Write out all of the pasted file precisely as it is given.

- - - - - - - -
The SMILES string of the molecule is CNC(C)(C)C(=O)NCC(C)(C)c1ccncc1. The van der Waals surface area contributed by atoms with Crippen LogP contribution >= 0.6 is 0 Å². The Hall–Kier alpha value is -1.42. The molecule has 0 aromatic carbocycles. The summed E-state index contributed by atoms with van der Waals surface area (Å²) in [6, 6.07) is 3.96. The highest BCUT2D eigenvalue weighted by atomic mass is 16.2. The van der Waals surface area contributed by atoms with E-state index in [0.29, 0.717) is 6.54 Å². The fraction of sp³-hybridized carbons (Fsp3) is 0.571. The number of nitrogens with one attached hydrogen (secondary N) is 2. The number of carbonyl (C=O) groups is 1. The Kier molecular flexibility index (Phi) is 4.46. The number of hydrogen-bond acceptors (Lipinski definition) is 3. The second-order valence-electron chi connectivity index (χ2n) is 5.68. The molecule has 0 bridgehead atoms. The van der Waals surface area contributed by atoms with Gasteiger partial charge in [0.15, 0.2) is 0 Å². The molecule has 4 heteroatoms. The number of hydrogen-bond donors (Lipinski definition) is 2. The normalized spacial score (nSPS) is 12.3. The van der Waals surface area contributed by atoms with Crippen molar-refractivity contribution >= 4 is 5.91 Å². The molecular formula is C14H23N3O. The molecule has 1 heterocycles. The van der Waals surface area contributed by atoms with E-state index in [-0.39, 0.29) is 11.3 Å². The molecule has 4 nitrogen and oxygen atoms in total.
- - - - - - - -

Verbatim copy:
The SMILES string of the molecule is CNC(C)(C)C(=O)NCC(C)(C)c1ccncc1. The van der Waals surface area contributed by atoms with Crippen LogP contribution >= 0.6 is 0 Å². The Hall–Kier alpha value is -1.42. The molecule has 0 aromatic carbocycles. The summed E-state index contributed by atoms with van der Waals surface area (Å²) in [6, 6.07) is 3.96. The highest BCUT2D eigenvalue weighted by atomic mass is 16.2. The van der Waals surface area contributed by atoms with E-state index in [0.29, 0.717) is 6.54 Å². The fraction of sp³-hybridized carbons (Fsp3) is 0.571. The number of nitrogens with one attached hydrogen (secondary N) is 2. The number of carbonyl (C=O) groups is 1. The Kier molecular flexibility index (Phi) is 4.46. The number of hydrogen-bond acceptors (Lipinski definition) is 3. The second-order valence-electron chi connectivity index (χ2n) is 5.68. The molecule has 0 bridgehead atoms. The van der Waals surface area contributed by atoms with Gasteiger partial charge in [0.15, 0.2) is 0 Å². The molecule has 4 heteroatoms. The number of hydrogen-bond donors (Lipinski definition) is 2. The normalized spacial score (nSPS) is 12.3. The van der Waals surface area contributed by atoms with Crippen molar-refractivity contribution >= 4 is 5.91 Å². The molecular formula is C14H23N3O. The molecule has 1 heterocycles. The van der Waals surface area contributed by atoms with E-state index in [-0.39, 0.29) is 11.3 Å². The molecule has 4 nitrogen and oxygen atoms in total.